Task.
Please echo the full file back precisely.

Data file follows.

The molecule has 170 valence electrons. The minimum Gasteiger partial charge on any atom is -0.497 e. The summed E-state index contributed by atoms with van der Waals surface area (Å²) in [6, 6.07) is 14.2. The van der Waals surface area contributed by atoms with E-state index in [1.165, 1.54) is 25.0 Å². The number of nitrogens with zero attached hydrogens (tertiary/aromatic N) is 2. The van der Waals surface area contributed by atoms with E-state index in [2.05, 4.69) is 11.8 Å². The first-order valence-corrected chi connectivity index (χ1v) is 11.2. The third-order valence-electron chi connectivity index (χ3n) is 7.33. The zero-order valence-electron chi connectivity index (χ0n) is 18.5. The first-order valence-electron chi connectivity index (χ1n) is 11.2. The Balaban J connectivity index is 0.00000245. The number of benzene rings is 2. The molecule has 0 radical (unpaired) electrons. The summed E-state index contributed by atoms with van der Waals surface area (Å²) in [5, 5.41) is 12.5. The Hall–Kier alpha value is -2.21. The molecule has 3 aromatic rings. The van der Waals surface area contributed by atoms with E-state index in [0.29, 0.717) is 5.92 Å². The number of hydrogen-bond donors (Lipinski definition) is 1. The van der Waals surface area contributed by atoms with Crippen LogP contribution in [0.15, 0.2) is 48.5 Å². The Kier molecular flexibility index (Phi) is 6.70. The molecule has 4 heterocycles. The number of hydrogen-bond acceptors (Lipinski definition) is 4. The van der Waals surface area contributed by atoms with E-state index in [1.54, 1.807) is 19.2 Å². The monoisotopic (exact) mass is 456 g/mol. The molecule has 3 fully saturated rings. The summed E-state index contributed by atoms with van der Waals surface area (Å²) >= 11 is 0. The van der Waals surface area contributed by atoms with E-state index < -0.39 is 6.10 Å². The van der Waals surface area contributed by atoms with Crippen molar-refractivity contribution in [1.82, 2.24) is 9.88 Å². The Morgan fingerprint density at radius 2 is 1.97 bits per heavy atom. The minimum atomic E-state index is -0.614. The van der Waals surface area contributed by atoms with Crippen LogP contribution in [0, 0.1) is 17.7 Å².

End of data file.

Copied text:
The molecule has 170 valence electrons. The minimum Gasteiger partial charge on any atom is -0.497 e. The summed E-state index contributed by atoms with van der Waals surface area (Å²) in [6, 6.07) is 14.2. The van der Waals surface area contributed by atoms with E-state index in [1.165, 1.54) is 25.0 Å². The number of nitrogens with zero attached hydrogens (tertiary/aromatic N) is 2. The van der Waals surface area contributed by atoms with E-state index in [2.05, 4.69) is 11.8 Å². The first-order valence-corrected chi connectivity index (χ1v) is 11.2. The third-order valence-electron chi connectivity index (χ3n) is 7.33. The zero-order valence-electron chi connectivity index (χ0n) is 18.5. The first-order valence-electron chi connectivity index (χ1n) is 11.2. The Balaban J connectivity index is 0.00000245. The number of benzene rings is 2. The molecule has 0 radical (unpaired) electrons. The summed E-state index contributed by atoms with van der Waals surface area (Å²) in [5, 5.41) is 12.5. The Hall–Kier alpha value is -2.21. The molecule has 3 aromatic rings. The van der Waals surface area contributed by atoms with E-state index in [0.29, 0.717) is 5.92 Å². The number of hydrogen-bond donors (Lipinski definition) is 1. The van der Waals surface area contributed by atoms with Crippen LogP contribution in [0.15, 0.2) is 48.5 Å². The Kier molecular flexibility index (Phi) is 6.70. The molecule has 4 heterocycles. The number of hydrogen-bond acceptors (Lipinski definition) is 4. The van der Waals surface area contributed by atoms with E-state index in [1.54, 1.807) is 19.2 Å². The monoisotopic (exact) mass is 456 g/mol. The molecule has 3 fully saturated rings. The summed E-state index contributed by atoms with van der Waals surface area (Å²) >= 11 is 0. The van der Waals surface area contributed by atoms with E-state index < -0.39 is 6.10 Å². The van der Waals surface area contributed by atoms with Crippen molar-refractivity contribution in [1.82, 2.24) is 9.88 Å². The Morgan fingerprint density at radius 2 is 1.97 bits per heavy atom. The minimum atomic E-state index is -0.614. The van der Waals surface area contributed by atoms with Crippen LogP contribution in [0, 0.1) is 17.7 Å².